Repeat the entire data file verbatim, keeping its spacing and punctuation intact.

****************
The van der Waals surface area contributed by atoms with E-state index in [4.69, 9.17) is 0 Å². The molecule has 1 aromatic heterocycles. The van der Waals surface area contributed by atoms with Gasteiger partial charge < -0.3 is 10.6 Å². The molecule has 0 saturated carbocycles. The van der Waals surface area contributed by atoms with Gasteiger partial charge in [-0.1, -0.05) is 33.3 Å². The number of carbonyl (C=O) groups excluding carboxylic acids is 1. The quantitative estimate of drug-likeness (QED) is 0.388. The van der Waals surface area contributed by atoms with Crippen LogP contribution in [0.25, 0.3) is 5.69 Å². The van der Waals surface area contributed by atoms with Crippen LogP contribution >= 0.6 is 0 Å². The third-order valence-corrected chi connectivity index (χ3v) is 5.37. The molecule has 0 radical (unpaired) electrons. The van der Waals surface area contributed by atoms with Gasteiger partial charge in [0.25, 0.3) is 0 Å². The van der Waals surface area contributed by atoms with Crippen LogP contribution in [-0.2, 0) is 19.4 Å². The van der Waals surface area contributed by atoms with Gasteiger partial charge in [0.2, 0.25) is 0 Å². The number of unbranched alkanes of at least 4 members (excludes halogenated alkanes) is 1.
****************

The van der Waals surface area contributed by atoms with E-state index in [4.69, 9.17) is 0 Å². The molecule has 1 aromatic heterocycles. The van der Waals surface area contributed by atoms with Gasteiger partial charge < -0.3 is 10.6 Å². The molecule has 0 saturated carbocycles. The van der Waals surface area contributed by atoms with Gasteiger partial charge in [-0.1, -0.05) is 33.3 Å². The number of carbonyl (C=O) groups excluding carboxylic acids is 1. The quantitative estimate of drug-likeness (QED) is 0.388. The van der Waals surface area contributed by atoms with Crippen LogP contribution in [0.25, 0.3) is 5.69 Å². The van der Waals surface area contributed by atoms with Crippen LogP contribution >= 0.6 is 0 Å². The third-order valence-corrected chi connectivity index (χ3v) is 5.37. The molecule has 0 radical (unpaired) electrons. The van der Waals surface area contributed by atoms with Gasteiger partial charge in [0.25, 0.3) is 0 Å². The van der Waals surface area contributed by atoms with Crippen LogP contribution in [-0.2, 0) is 19.4 Å². The van der Waals surface area contributed by atoms with Gasteiger partial charge in [0.2, 0.25) is 0 Å². The number of unbranched alkanes of at least 4 members (excludes halogenated alkanes) is 1.